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By Amanda Loudin
It has been two years since three runners joined to set up the Lane 9 project to raise awareness of the prevalence of eating disorders among athletes. At that time, 32-year-old Heather Caplan, 27-year-old Alexis Fairbanks and 24-year-old Samantha Strong, played an integral role by doing just that. All three women suffered from hypothalamic amenorrhea – lack of menstruation – due to unhealthy relationships with food and sport.
Now they can see the impact of their work in the right way. "I'm sure there has been a big shift in the amount of attention the problem gets," says Caplan, a registered dietitian.
Yet, while the national eating disorders awareness week (February 25 – March 3) is finishing its 33rd year, Lane 9 and others have invested in making a positive impact, knowing that there is still a lot of work to do. The National Eating Disorders Association (NEDA) estimates that about 30 million Americans are struggling with an eating disorder at some point in their lives. Gradually, however, a backlash against the American food culture and its binding to exercise takes place.
Runners, including many high-level competitors, are among the most striking in helping shed light on the problem and that is not for nothing: research has shown that as many as 47 percent of elite female athletes in "slenderness" sport disorderly food to experience. Men can also become victims. Esther Atkins, an American marathon champion, is one of those who raise her voice and speak openly.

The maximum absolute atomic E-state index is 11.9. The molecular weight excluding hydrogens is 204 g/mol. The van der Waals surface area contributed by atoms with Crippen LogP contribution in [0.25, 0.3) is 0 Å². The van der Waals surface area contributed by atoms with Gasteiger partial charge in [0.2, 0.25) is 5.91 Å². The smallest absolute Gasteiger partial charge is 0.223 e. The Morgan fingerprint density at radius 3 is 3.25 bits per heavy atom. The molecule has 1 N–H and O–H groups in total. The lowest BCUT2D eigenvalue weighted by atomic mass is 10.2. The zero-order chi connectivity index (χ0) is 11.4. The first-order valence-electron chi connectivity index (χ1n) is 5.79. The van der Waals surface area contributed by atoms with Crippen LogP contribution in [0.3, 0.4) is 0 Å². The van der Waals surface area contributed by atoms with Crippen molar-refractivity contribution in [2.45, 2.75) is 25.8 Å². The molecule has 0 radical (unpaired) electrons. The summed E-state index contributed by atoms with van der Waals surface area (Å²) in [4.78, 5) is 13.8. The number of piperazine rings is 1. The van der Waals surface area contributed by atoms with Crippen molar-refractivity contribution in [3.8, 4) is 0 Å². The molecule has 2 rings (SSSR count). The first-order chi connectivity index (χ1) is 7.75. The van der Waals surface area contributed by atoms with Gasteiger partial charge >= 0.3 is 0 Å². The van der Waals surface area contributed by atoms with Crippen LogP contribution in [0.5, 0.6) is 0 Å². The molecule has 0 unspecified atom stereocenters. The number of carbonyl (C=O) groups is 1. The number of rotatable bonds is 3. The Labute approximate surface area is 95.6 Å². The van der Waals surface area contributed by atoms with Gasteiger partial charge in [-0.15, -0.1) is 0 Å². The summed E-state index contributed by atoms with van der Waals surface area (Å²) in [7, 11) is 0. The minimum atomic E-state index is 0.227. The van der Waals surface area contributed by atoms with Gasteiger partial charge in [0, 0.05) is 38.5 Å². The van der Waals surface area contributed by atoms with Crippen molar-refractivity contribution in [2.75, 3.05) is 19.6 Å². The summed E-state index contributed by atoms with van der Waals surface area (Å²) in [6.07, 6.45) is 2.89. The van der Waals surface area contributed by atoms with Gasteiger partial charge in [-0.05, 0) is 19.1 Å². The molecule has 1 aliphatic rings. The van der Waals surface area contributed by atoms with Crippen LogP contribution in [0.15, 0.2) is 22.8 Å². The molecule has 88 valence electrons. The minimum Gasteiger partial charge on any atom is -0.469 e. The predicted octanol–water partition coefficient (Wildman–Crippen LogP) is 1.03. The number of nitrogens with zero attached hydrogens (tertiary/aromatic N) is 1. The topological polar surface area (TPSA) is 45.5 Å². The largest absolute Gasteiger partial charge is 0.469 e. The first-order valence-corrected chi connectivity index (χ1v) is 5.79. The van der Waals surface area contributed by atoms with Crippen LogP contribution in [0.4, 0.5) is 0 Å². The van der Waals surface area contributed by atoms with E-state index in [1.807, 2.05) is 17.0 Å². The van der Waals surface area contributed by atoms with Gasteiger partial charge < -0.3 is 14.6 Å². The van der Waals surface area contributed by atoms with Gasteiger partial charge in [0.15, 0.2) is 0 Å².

Atkins herself has had a generally healthy relationship with nutrition and sport over the years, but she has known many others who have not been so happy – including her sister. "What I've realized is that eating disorders are a manifestation of and self-medicating for another underlying mental state," she says. "I believe that the way of acting to help prevent them is the stigma, so that people can recognize and accept the problem and get help much earlier than in the past."
This is where the Lane 9 project comes into play. "We are aware that we can train athletes, teachers, coaches and parents and provide a way for those affected to share their stories," says Caplan. "It's a grassroots approach and when people share their stories and awareness in their social circles, it spreads."
Both Atkins and Caplan point to the role of society in contributing to eating disorders. "There is so much social pressure to be skinny," says Atkins. "It is ingrained at a young age that fat means lazy and sloppy, it is not fair and it mans people."
In this respect, however, society is starting to play a more positive role. "There are several movements simultaneously, such as #metoo and positivity of the body, which remove the shame and allow people to tell their story," says Atkins. "We need more of that."
The conversation has to start early and everywhere